For homeowners facing tough times, it’s possible to postpone monthly payments and still keep your house, a process known as deferment. Deferring your mortgage payments is not the same as entering into a forbearance plan, though the two options are used interchangeably. Here’s the difference.

What is mortgage deferment?

When you put your mortgage into forbearance, you temporarily stop making monthly payments (or make lower payments) while you sort out whatever hardship has prevented you from paying. (Think job loss.) Typically, borrowers put their loan into forbearance for six months to a year, but the time frame can be longer or shorter.

If your mortgage is in forbearance, deferment describes how you’ll repay the payments you missed during that period. With a deferment, you’ll pay all of the missed amount, likely in a single lump sum, either when your mortgage term ends or when you sell your home or refinance to another mortgage.

A mortgage deferment is just one way to repay the amount you skipped while in forbearance; you might not automatically qualify for this option (more on that below). One alternative is to repay the missed amount in installments with your regular monthly mortgage payment, once the forbearance expires and you resume your usual payments.

If you can’t repay the deferred amount in full when it comes due, or otherwise can’t afford your monthly payment, contact your mortgage lender or servicer to discuss more permanent solutions, such as a loan modification.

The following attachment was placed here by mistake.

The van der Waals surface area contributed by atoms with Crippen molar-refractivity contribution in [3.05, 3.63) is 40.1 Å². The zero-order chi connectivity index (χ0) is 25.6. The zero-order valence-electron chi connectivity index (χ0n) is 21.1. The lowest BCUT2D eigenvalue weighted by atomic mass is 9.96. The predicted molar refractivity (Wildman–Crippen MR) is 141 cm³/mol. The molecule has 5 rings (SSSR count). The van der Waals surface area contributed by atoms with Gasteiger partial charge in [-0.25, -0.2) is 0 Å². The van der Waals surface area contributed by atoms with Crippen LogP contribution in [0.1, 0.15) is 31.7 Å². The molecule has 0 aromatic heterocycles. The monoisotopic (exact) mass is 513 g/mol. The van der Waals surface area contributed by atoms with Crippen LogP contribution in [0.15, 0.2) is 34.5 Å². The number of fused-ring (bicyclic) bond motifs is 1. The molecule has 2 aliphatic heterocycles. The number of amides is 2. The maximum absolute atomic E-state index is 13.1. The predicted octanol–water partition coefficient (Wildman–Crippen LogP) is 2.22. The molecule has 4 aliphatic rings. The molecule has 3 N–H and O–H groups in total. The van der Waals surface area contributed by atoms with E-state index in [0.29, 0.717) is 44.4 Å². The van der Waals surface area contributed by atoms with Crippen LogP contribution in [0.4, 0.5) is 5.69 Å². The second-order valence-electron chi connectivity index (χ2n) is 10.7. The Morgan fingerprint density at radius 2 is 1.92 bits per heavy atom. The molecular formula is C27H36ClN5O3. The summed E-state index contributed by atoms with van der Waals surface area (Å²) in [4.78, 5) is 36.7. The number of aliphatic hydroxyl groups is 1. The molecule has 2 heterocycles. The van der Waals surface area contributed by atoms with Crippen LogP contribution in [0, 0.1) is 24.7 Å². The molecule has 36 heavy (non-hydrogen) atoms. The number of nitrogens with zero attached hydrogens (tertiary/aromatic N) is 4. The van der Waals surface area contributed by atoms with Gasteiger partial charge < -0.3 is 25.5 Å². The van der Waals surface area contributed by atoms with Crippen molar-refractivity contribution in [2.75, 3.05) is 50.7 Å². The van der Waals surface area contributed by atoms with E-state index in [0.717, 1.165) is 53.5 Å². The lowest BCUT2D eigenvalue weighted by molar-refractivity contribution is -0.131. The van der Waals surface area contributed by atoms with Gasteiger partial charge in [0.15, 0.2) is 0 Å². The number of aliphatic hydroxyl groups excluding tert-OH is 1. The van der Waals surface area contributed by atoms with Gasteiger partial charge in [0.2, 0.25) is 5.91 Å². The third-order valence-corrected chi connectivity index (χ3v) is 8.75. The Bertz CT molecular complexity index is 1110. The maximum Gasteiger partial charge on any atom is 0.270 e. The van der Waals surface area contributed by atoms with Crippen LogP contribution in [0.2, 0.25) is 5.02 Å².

Mortgage forbearance vs. deferment

Forbearance is one of the most common means of relief for homeowners facing a short-term obstacle to paying their mortgage. It’s generally the best course of action when you know your hardship is only temporary. When the forbearance period ends, there are a few ways borrowers can repay the missed amount, including deferment.

You’ll need to consult with your lender or servicer to arrange for forbearance and see if you qualify for deferment. Don’t stop making payments without establishing a relief and repayment plan, in writing, with your servicer. If you stop making payments without an agreed-to plan, your lender could initiate the foreclosure process.

Does deferment or forbearance hurt your credit?

In most cases, forbearance won’t count as a strike on your credit report; your lender or servicer will simply report the loan as current. Your repayment plan (deferment or otherwise) shouldn’t impact your credit, either, provided you repay on time.

Before agreeing to forbearance or any other form of relief, confirm with your servicer how the arrangement might affect your credit, and make sure you understand what you’re responsible for paying and when. In addition, be honest with yourself: Will you realistically be able to make up those payments? If it’s unlikely, consider selling your home and moving to a more affordable place.

How to qualify for mortgage deferment

If you’re interested in deferring payments after forbearance ends, consult with your servicer early on. Depending on your situation, you might not automatically qualify for this type of repayment structure, or you might be limited in how many payments you can defer.